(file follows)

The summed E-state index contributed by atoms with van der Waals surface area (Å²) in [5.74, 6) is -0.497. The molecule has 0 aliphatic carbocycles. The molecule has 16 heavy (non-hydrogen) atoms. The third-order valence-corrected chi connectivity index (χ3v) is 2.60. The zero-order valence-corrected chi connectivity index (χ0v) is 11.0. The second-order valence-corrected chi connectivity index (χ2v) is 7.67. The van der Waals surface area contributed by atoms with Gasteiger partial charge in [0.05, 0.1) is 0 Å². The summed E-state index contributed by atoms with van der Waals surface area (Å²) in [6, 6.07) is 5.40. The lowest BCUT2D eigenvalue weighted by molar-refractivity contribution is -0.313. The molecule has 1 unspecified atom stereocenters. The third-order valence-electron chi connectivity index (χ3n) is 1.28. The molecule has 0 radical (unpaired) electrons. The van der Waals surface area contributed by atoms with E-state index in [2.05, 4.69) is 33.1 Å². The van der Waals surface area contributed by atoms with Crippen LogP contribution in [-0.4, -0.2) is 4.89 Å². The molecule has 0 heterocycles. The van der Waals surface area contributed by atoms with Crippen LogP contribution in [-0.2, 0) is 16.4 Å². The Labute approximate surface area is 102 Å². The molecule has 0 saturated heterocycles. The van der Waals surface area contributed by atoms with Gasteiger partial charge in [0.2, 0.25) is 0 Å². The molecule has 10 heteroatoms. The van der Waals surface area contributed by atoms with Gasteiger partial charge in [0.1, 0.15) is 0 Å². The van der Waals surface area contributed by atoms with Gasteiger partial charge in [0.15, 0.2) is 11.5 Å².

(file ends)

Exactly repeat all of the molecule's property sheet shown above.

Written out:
The summed E-state index contributed by atoms with van der Waals surface area (Å²) in [5.74, 6) is -0.497. The molecule has 0 aliphatic carbocycles. The molecule has 16 heavy (non-hydrogen) atoms. The third-order valence-corrected chi connectivity index (χ3v) is 2.60. The zero-order valence-corrected chi connectivity index (χ0v) is 11.0. The second-order valence-corrected chi connectivity index (χ2v) is 7.67. The van der Waals surface area contributed by atoms with Gasteiger partial charge in [0.05, 0.1) is 0 Å². The summed E-state index contributed by atoms with van der Waals surface area (Å²) in [6, 6.07) is 5.40. The lowest BCUT2D eigenvalue weighted by molar-refractivity contribution is -0.313. The molecule has 1 unspecified atom stereocenters. The third-order valence-electron chi connectivity index (χ3n) is 1.28. The molecule has 0 radical (unpaired) electrons. The van der Waals surface area contributed by atoms with E-state index in [2.05, 4.69) is 33.1 Å². The van der Waals surface area contributed by atoms with Crippen LogP contribution in [-0.4, -0.2) is 4.89 Å². The molecule has 0 heterocycles. The van der Waals surface area contributed by atoms with Crippen LogP contribution in [-0.2, 0) is 16.4 Å². The Labute approximate surface area is 102 Å². The molecule has 0 saturated heterocycles. The van der Waals surface area contributed by atoms with Gasteiger partial charge in [0.2, 0.25) is 0 Å². The molecule has 10 heteroatoms. The van der Waals surface area contributed by atoms with Gasteiger partial charge in [0.1, 0.15) is 0 Å². The van der Waals surface area contributed by atoms with Gasteiger partial charge in [0.15, 0.2) is 11.5 Å².